"For instance, given the current high price of nitrogen fertiliser, we are currently looking at a ‘slurry bug’ – an additive which we can add to the slurry and help to capture more nutrients.”

Over recent years the family have made improvements across the farm including new cubicles for the cows and mattresses with sawdust bedding. The farmer's son says: “Four years ago we changed the slurry system to a separator which separates the slurry into solids and liquids. We also improved the concrete around the ‘muck holes’ to improve drainage.”

The adviser says: “The family have worked closely with South Staffs Water on a number of areas around the farm to improve the environmental impact of the farm. There’s always something being done to invest in the farm whether it’s buildings or collars for the cows.”

The farmer's son says: “Technology-wise we have doubled the parlour up in 2009 and installed ACRs (Automatic Cluster Removers) in 2013, and we have received money from the Farming Equipment and Technology Fund (FETF) for a cluster flushing system.”

Electronic monitoring

The collars worn by the cows enable individual monitoring of yield, rumination, health and fertility. The farmer says: “The electronic monitoring of the cows has helped a lot. It helps us to pick up early on issues around rumination and health such as mastitis or ketosis, as well as monitoring when the cows are ready for insemination.”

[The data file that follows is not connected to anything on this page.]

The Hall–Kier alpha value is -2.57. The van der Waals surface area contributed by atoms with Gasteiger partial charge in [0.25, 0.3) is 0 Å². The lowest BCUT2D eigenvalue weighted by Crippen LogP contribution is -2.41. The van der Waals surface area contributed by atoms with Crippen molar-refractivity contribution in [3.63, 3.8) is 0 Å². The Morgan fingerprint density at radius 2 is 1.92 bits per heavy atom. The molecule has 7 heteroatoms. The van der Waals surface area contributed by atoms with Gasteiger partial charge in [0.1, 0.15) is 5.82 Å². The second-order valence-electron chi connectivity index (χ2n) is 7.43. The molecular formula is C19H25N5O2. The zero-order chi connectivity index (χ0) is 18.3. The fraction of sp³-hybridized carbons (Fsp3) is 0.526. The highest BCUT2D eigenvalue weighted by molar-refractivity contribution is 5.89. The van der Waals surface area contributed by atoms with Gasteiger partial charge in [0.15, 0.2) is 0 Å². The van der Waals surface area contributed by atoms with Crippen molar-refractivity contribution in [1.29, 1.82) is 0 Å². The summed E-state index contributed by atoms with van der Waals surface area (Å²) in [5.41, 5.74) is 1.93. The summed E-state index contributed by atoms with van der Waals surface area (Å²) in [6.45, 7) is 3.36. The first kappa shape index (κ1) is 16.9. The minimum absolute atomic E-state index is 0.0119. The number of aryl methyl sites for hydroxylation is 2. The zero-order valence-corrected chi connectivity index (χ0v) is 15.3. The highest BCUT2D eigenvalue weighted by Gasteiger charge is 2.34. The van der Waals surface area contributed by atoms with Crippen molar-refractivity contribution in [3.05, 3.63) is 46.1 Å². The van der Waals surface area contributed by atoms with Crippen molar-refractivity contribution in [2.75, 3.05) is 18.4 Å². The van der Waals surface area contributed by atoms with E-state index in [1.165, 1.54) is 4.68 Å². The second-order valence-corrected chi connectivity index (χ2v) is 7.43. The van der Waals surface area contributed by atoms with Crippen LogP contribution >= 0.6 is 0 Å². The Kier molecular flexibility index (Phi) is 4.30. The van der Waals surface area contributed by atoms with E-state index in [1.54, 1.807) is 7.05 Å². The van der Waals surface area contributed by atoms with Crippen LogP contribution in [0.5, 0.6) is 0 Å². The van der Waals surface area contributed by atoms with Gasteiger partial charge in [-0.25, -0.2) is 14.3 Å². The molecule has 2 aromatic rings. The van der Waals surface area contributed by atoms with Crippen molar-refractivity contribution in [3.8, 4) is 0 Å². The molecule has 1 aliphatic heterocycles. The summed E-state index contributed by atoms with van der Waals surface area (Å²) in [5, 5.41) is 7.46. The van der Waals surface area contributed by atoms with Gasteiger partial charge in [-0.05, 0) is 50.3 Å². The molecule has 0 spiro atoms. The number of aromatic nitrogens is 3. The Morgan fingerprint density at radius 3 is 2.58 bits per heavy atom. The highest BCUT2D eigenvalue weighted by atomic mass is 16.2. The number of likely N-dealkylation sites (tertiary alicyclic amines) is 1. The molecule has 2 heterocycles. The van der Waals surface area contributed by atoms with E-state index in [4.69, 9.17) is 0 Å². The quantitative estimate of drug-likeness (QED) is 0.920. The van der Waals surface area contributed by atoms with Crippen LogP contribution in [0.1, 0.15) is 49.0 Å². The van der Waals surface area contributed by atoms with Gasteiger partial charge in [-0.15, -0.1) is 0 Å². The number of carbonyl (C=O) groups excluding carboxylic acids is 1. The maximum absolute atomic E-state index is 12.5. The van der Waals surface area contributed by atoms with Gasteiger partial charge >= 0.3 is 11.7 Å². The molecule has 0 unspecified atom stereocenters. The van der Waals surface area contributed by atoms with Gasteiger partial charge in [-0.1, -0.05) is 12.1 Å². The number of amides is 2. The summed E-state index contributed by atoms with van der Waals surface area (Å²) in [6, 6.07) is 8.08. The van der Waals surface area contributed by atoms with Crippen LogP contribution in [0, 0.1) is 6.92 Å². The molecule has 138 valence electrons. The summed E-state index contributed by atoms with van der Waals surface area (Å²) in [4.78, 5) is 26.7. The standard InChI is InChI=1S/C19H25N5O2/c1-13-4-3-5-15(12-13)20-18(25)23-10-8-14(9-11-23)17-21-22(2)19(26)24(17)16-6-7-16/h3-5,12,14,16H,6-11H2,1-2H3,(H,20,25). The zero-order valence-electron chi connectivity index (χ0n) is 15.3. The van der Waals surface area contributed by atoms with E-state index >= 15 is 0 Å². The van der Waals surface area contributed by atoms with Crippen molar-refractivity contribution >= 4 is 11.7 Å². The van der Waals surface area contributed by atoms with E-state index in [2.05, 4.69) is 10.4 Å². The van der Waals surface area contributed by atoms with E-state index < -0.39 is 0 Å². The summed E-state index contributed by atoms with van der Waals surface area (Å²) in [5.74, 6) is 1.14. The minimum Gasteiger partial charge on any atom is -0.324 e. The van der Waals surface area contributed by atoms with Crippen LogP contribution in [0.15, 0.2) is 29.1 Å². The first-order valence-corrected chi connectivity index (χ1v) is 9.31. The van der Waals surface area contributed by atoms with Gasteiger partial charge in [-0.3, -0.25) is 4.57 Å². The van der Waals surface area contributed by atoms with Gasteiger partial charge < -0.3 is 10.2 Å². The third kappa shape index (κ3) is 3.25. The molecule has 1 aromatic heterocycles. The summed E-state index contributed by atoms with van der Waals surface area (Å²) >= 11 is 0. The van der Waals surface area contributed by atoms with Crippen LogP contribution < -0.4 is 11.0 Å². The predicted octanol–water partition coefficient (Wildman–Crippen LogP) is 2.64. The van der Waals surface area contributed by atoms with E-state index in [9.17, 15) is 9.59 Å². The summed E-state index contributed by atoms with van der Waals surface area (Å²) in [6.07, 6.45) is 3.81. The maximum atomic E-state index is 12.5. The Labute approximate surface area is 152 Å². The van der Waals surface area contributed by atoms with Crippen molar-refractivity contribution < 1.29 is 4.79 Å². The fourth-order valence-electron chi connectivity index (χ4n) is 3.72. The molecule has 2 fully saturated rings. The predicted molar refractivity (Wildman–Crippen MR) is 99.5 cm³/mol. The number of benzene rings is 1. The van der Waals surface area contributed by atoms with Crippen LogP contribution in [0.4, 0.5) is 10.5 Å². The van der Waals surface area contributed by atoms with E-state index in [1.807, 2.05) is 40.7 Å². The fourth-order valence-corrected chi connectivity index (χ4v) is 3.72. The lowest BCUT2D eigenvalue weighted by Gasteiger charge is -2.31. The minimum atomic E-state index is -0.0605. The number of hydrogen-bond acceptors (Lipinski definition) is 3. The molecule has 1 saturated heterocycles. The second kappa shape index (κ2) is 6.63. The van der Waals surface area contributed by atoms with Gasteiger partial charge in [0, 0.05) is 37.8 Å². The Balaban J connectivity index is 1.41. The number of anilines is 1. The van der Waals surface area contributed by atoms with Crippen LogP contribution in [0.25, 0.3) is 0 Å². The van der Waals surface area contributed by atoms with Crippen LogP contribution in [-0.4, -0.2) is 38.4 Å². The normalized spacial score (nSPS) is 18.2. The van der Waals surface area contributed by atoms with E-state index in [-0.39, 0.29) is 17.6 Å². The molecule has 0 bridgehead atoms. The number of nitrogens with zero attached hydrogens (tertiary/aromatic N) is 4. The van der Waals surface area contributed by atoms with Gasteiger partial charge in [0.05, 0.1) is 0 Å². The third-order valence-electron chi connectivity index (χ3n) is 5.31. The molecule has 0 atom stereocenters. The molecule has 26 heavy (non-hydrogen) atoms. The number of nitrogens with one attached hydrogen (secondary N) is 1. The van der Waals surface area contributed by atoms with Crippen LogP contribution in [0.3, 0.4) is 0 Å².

The adviser says that the biggest driver for the improvement made on the farm has been the desire by the family. “It’s not about grants,” he says, “Those may have speeded up the implementation of these technologies, but it’s really about the drive of the family to improve performance on the farm.”

The farmer's son says: “The improvement in efficiency brought about by greater mechanisation has helped us as well. We used to have to spend twenty minutes at the end of each day checking the cows and we don’t have to do that any more due to the monitoring. It gives us more time to devote to other things.

"Greater all-round efficiency helps to reduce the environmental impact of what we do and the changes we have made and the introduction of monitoring have increased the health and welfare of the herd.

“For instance, the bedding has greatly improved cow comfort and reduced mastitis. All of this has also reduced our use of medication such as antibiotics. The investment in individual calf pens, rather than having them together in the shed, has also greatly improved their health and productivity.”

Role of the advisers and network

Apart from the vet who visits once a month, the adviser is the main person advising the family and has been working with them for the past four years.

He says: “We have a very open relationship and they will very often question the recommendations I am making to ensure that they are getting the best advice. It takes time to develop a relationship. After all there is a cost involved with anything that comes onto the farm and I have to justify that expenditure.